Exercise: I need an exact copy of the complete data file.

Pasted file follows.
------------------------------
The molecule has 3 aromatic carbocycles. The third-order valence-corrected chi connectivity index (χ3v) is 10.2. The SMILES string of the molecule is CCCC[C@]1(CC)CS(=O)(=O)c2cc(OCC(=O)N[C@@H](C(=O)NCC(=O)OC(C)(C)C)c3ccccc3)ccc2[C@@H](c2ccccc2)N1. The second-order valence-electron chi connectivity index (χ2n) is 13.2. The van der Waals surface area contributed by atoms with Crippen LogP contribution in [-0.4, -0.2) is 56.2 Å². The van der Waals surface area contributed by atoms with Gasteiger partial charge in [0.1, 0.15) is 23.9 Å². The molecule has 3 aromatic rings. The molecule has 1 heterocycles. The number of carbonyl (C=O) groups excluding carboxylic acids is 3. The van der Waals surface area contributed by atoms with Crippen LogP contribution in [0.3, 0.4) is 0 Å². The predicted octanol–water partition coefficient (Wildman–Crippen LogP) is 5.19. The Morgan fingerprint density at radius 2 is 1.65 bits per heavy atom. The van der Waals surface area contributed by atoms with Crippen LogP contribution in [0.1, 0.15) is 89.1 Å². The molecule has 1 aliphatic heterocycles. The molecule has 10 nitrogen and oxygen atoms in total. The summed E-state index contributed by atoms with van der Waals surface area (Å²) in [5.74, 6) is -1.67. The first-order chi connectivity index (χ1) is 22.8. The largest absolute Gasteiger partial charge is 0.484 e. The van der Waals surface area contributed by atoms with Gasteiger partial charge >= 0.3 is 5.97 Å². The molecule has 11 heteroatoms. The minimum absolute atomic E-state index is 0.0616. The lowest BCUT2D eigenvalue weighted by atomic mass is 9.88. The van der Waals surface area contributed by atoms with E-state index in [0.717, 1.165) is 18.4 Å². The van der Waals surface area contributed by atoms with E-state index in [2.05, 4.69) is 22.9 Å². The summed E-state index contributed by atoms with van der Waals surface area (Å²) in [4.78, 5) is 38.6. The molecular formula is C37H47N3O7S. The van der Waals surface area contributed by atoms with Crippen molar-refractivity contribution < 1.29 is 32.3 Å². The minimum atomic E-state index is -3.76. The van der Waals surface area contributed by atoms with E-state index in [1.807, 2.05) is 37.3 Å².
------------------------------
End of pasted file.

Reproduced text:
The molecule has 3 aromatic carbocycles. The third-order valence-corrected chi connectivity index (χ3v) is 10.2. The SMILES string of the molecule is CCCC[C@]1(CC)CS(=O)(=O)c2cc(OCC(=O)N[C@@H](C(=O)NCC(=O)OC(C)(C)C)c3ccccc3)ccc2[C@@H](c2ccccc2)N1. The second-order valence-electron chi connectivity index (χ2n) is 13.2. The van der Waals surface area contributed by atoms with Crippen LogP contribution in [-0.4, -0.2) is 56.2 Å². The van der Waals surface area contributed by atoms with Gasteiger partial charge in [0.1, 0.15) is 23.9 Å². The molecule has 3 aromatic rings. The molecule has 1 heterocycles. The number of carbonyl (C=O) groups excluding carboxylic acids is 3. The van der Waals surface area contributed by atoms with Crippen LogP contribution in [0.3, 0.4) is 0 Å². The predicted octanol–water partition coefficient (Wildman–Crippen LogP) is 5.19. The Morgan fingerprint density at radius 2 is 1.65 bits per heavy atom. The van der Waals surface area contributed by atoms with Crippen LogP contribution in [0.1, 0.15) is 89.1 Å². The molecule has 1 aliphatic heterocycles. The molecule has 10 nitrogen and oxygen atoms in total. The summed E-state index contributed by atoms with van der Waals surface area (Å²) in [5.74, 6) is -1.67. The first-order chi connectivity index (χ1) is 22.8. The largest absolute Gasteiger partial charge is 0.484 e. The van der Waals surface area contributed by atoms with Gasteiger partial charge >= 0.3 is 5.97 Å². The molecule has 11 heteroatoms. The minimum absolute atomic E-state index is 0.0616. The lowest BCUT2D eigenvalue weighted by atomic mass is 9.88. The van der Waals surface area contributed by atoms with E-state index in [0.717, 1.165) is 18.4 Å². The van der Waals surface area contributed by atoms with E-state index in [2.05, 4.69) is 22.9 Å². The summed E-state index contributed by atoms with van der Waals surface area (Å²) in [4.78, 5) is 38.6. The molecular formula is C37H47N3O7S. The van der Waals surface area contributed by atoms with Crippen molar-refractivity contribution < 1.29 is 32.3 Å². The minimum atomic E-state index is -3.76. The van der Waals surface area contributed by atoms with E-state index in [1.807, 2.05) is 37.3 Å².